Head Orthodox rabbi Rav Krushka (Anton Lesser) stands on the altar of his London synagogue speaking about “the beasts of the flesh”. Then he collapses and dies. His estranged daughter Ronit (Rachel Weisz), a photographer living in New York, is informed of the news by her friend Esti (Rachel McAdams). She had an affair with her as a teenager.
Esti is now a teacher. She’s married to Ronit’s cousin Dovid Kuperman (Alessandro Nivola). He’s set to take over as head rabbi now that Rav has died.
Ronit left London under a cloud. Rav banished her after hearing about her fling with Esti. Ronit receives a chilly welcome from the community that disowned her when she comes home for the funeral.
She stays with Dovid and Esti. Dovid is awkward with her. He thinks she still has feelings for Esti. He fears she’ll draw her away from him. We sense the marriage isn’t happy despite his protestations to the contrary.
Ronit is shocked to learn her father left all his money to the synagogue in his will. Her name is also missing from his death notice. It isn’t long before she and Esti re-kindle their romance, the “beasts of the flesh” rising up within them.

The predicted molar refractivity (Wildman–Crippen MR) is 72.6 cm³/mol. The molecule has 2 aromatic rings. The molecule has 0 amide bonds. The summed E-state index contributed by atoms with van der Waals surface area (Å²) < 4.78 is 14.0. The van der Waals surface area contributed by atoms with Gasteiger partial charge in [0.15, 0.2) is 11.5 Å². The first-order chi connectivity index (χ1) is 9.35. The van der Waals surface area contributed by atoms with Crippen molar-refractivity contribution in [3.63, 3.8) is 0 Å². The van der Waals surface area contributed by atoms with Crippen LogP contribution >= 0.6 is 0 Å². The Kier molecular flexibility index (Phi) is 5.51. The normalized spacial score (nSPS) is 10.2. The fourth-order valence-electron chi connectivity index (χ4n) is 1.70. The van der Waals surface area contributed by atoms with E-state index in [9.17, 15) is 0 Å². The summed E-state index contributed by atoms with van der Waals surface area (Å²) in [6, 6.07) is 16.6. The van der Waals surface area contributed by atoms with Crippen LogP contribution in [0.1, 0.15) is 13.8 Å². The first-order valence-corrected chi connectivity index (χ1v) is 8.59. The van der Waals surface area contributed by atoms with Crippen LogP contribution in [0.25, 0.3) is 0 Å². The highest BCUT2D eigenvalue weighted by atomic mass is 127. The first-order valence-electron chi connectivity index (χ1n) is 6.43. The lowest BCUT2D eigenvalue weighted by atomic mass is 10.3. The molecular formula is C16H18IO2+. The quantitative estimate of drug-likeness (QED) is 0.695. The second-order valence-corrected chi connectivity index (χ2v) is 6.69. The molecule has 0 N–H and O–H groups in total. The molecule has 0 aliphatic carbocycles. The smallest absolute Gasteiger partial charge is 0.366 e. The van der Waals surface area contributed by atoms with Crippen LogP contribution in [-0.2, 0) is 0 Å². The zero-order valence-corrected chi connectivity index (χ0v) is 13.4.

Everyone is talking about the lesbian sex scene in this film, but there’s more to it than that. It’s also a story of banishment and reconciliation. Chilean director Sebastian Lelio has made a critique of patriarchal fundamentalism which is thought-provoking, though I found Dovid’s decision to renounce his rabbinical post out of character.
Lelio is also vague on the motif of the sheitel (wig-wearing) custom of the Jewish community. Esti has to observe this for marital formality but why does Ronit do so? Is it for mischief?
The film has lots of lingering silences, poignant stares. It often seems like something dramatic is going to happen but it rarely does. There’s less to these scenes than meets the eye.
The bleakness of the London winter underscores the cold world the film depicts. Everyone seems to be dressed in black – and repressing their emotions.
The issue of freedom is a major motif in it, the kind of freedom Ronit takes for granted in her New York life. We see little evidence of this. I thought it was conveyed better in Naomi Alderman’s novel of the same name.
Disobedience is a fuzzy film. Dovid’s ‘conversion’ to the liberal ethos is too instant to convince.
His commitment to his religion is deep; there’s no way he would give it up as suddenly as he does.
Sidney Lumet handled this theme much more realistically in A Stranger Among Us. Melanie Griffith failed to wean Eric Thal away from his religious convictions in that film.
Ronit’s posthumous reconciliation with her father is also too pat. Can alienation be patched up in seconds by the snapping of a camera lens? Hardly.